As the past-due rate on consumer credit held by banks deteriorated, so did the rate on home-equity loans. But performance on home-secured credit lines fell.
Closed-end consumer lending assets held on the balance sheets of U.S. banks had a 30-day delinquency rate of 1.73 percent as of the conclusion of the first quarter.
The metric is based on the Composite Ratio — a reflection of the performance of eight closed-end types of consumer loans including HELs that are owned by banks.
Consumer delinquency climbed 9 basis points compared to the final quarter of last year, according to the index, which was reported Tuesday by the American Bankers Association.
Even worse was the deterioration since the same-three months of last year, with the 30-day rate climbing 17 BPS.
“Delinquencies have been so low for so long that it is not surprising to see them ease back toward more normal levels,” ABA Chief Economist James Chessen said in the report. “We are still well below the 15-year average.”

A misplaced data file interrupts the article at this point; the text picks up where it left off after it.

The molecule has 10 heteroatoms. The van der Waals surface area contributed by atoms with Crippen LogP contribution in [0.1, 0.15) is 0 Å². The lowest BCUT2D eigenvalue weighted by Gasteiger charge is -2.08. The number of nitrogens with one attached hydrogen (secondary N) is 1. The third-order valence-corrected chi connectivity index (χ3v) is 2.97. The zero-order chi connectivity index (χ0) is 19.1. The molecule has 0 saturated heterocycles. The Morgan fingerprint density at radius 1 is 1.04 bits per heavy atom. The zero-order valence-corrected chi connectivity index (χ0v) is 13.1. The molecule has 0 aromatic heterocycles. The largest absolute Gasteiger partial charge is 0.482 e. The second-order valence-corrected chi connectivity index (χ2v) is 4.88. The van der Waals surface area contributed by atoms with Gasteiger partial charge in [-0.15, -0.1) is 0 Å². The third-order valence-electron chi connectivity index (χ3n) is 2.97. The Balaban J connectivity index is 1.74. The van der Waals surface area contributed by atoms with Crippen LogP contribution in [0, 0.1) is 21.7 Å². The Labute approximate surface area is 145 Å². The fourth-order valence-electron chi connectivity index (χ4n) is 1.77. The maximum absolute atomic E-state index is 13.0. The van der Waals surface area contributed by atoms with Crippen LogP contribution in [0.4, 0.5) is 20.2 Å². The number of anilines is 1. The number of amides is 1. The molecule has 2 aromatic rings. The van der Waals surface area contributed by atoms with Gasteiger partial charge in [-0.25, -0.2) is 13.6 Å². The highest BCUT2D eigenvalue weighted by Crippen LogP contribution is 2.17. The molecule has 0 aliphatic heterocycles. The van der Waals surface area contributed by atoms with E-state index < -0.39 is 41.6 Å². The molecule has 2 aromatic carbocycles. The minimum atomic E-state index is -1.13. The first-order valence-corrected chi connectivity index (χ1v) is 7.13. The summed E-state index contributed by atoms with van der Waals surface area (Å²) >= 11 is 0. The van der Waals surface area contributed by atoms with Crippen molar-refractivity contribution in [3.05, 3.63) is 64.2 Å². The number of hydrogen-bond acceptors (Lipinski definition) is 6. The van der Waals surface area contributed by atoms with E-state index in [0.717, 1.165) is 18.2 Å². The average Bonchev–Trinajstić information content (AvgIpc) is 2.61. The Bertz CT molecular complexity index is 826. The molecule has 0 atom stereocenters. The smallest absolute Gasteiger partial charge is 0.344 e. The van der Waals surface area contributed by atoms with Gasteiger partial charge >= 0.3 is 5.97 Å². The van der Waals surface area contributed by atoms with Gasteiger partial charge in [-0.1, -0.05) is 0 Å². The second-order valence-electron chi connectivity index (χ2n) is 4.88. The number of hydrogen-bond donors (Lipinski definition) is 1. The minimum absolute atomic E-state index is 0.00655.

Chessen went on to explain that more jobs and better wages are holding down delinquency, and economic fundamentals are positive.
ABA’s data indicate that 30-day delinquency on bank-owned HELs was 2.31 percent, rising 3 BPS from the end of last year. But the HEL rate has tumbled 28 BPS versus the same date in 2017.
On home-equity lines of credit, 30-day delinquency slipped 2 BPS from year-end 2018 to 1.14.
But the HELOC rate has climbed 3 BPS from the same date last year.
A 12-basis-point ascension left delinquency on property improvement loans at 1.16 percent. The rate was 18 BPS worse than a year earlier.
The trade group reported a delinquency rate of 5.09 percent on mobile-home loans,
soaring 61 BPS from Dec. 31, 2017. The 30-day rate has escalated 23 BPS from the same point in 2017.